Two sketches drawn between 1678 and 1693 show a northern gate protected by the 5 storey Wallace Tower and several buildings standing on The Beak, while the White tower stands at least 10' high on the summit.  The 
south side shows a heavily fortified gate with two protecting round towers set some distance back from the entrance on either side.  Next to this was a tall rectangular towerhouse from which the curtain led off to the west and around the side of the White Tower crag.  Some medieval traces of these could well be underlying the present curtain walls.  Within this defended area, and next to the governor's house, is a revetment wall which, when examined closely, shows blocked window loops.  Quite possibly this is the original castle hall, now buried under the later earthworks.  The buildings on The Beak were swept away in the late eighteenth century when the barrel-vaulted magazine was constructed.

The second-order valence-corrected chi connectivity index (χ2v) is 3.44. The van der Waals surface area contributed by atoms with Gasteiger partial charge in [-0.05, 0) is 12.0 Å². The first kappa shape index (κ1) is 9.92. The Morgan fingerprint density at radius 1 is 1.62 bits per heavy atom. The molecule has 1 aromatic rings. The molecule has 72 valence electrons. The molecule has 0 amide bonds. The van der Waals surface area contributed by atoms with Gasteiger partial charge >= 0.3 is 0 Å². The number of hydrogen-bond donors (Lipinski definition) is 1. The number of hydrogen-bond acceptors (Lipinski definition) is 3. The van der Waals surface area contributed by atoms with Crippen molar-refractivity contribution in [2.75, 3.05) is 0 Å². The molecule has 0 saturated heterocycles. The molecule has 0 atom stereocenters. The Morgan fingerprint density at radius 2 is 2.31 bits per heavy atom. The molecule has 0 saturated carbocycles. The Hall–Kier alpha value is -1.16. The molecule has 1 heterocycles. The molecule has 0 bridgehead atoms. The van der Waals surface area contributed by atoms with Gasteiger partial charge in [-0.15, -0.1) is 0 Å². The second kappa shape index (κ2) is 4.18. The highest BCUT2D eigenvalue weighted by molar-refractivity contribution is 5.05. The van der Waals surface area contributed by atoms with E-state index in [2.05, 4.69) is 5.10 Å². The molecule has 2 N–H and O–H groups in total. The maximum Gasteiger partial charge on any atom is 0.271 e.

Why not join me at Dumbarton and other Great Scottish Castles this Spring?  Information on tours at Scholarly Sojourns.


Copyright©2016 Paul Martin Remfry